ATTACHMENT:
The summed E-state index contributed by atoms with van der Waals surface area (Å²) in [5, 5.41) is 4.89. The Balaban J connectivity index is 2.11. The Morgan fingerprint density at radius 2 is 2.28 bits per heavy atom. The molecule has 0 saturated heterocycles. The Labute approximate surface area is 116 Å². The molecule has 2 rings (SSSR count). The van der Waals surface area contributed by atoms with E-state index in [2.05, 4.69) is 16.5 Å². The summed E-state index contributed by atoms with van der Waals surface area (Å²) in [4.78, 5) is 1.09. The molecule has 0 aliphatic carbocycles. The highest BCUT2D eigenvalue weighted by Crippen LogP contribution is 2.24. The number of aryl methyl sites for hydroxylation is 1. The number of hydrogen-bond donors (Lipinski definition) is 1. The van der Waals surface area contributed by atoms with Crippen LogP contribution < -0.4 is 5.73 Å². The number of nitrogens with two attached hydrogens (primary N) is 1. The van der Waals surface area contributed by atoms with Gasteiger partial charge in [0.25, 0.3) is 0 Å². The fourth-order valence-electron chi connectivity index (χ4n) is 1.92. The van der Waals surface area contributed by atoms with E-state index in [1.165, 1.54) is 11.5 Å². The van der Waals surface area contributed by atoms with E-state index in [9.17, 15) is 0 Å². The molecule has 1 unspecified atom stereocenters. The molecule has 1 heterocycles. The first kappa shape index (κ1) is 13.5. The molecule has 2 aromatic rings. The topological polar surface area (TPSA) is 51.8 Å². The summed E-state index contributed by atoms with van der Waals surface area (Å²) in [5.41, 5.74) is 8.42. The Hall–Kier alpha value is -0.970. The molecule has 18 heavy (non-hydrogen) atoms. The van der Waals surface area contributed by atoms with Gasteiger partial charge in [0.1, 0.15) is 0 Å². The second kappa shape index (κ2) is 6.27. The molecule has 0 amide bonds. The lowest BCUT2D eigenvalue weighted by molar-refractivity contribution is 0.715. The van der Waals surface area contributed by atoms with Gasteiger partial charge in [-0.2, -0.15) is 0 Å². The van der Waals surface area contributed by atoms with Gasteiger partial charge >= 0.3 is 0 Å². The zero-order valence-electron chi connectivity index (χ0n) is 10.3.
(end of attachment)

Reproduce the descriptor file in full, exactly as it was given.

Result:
The summed E-state index contributed by atoms with van der Waals surface area (Å²) in [5, 5.41) is 4.89. The Balaban J connectivity index is 2.11. The Morgan fingerprint density at radius 2 is 2.28 bits per heavy atom. The molecule has 0 saturated heterocycles. The Labute approximate surface area is 116 Å². The molecule has 2 rings (SSSR count). The van der Waals surface area contributed by atoms with E-state index in [2.05, 4.69) is 16.5 Å². The summed E-state index contributed by atoms with van der Waals surface area (Å²) in [4.78, 5) is 1.09. The molecule has 0 aliphatic carbocycles. The highest BCUT2D eigenvalue weighted by Crippen LogP contribution is 2.24. The number of aryl methyl sites for hydroxylation is 1. The number of hydrogen-bond donors (Lipinski definition) is 1. The van der Waals surface area contributed by atoms with Crippen LogP contribution < -0.4 is 5.73 Å². The number of nitrogens with two attached hydrogens (primary N) is 1. The van der Waals surface area contributed by atoms with Gasteiger partial charge in [0.25, 0.3) is 0 Å². The fourth-order valence-electron chi connectivity index (χ4n) is 1.92. The van der Waals surface area contributed by atoms with E-state index in [1.165, 1.54) is 11.5 Å². The van der Waals surface area contributed by atoms with E-state index in [9.17, 15) is 0 Å². The molecule has 1 unspecified atom stereocenters. The molecule has 1 heterocycles. The first kappa shape index (κ1) is 13.5. The molecule has 2 aromatic rings. The topological polar surface area (TPSA) is 51.8 Å². The summed E-state index contributed by atoms with van der Waals surface area (Å²) in [5.41, 5.74) is 8.42. The Hall–Kier alpha value is -0.970. The molecule has 18 heavy (non-hydrogen) atoms. The van der Waals surface area contributed by atoms with Gasteiger partial charge in [0.1, 0.15) is 0 Å². The second kappa shape index (κ2) is 6.27. The molecule has 0 amide bonds. The lowest BCUT2D eigenvalue weighted by molar-refractivity contribution is 0.715. The van der Waals surface area contributed by atoms with Gasteiger partial charge in [-0.2, -0.15) is 0 Å². The van der Waals surface area contributed by atoms with Gasteiger partial charge >= 0.3 is 0 Å². The zero-order valence-electron chi connectivity index (χ0n) is 10.3.